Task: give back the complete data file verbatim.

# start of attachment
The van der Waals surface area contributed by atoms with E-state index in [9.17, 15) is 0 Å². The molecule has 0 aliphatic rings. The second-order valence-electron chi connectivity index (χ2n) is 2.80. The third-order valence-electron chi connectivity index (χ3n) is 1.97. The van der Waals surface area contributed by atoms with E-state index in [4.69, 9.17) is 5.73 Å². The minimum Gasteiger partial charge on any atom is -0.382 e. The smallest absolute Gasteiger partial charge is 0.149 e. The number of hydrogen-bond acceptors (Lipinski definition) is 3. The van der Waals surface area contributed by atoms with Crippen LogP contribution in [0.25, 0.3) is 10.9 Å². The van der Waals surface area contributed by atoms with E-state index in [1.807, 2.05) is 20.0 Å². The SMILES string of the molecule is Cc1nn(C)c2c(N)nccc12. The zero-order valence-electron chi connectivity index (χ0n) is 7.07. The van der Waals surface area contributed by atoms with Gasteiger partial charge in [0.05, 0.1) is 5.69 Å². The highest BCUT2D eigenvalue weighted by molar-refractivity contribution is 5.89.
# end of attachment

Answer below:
The van der Waals surface area contributed by atoms with E-state index in [9.17, 15) is 0 Å². The molecule has 0 aliphatic rings. The second-order valence-electron chi connectivity index (χ2n) is 2.80. The third-order valence-electron chi connectivity index (χ3n) is 1.97. The van der Waals surface area contributed by atoms with E-state index in [4.69, 9.17) is 5.73 Å². The minimum Gasteiger partial charge on any atom is -0.382 e. The smallest absolute Gasteiger partial charge is 0.149 e. The number of hydrogen-bond acceptors (Lipinski definition) is 3. The van der Waals surface area contributed by atoms with Crippen LogP contribution in [0.25, 0.3) is 10.9 Å². The van der Waals surface area contributed by atoms with E-state index in [1.807, 2.05) is 20.0 Å². The SMILES string of the molecule is Cc1nn(C)c2c(N)nccc12. The zero-order valence-electron chi connectivity index (χ0n) is 7.07. The van der Waals surface area contributed by atoms with Gasteiger partial charge in [0.05, 0.1) is 5.69 Å². The highest BCUT2D eigenvalue weighted by molar-refractivity contribution is 5.89.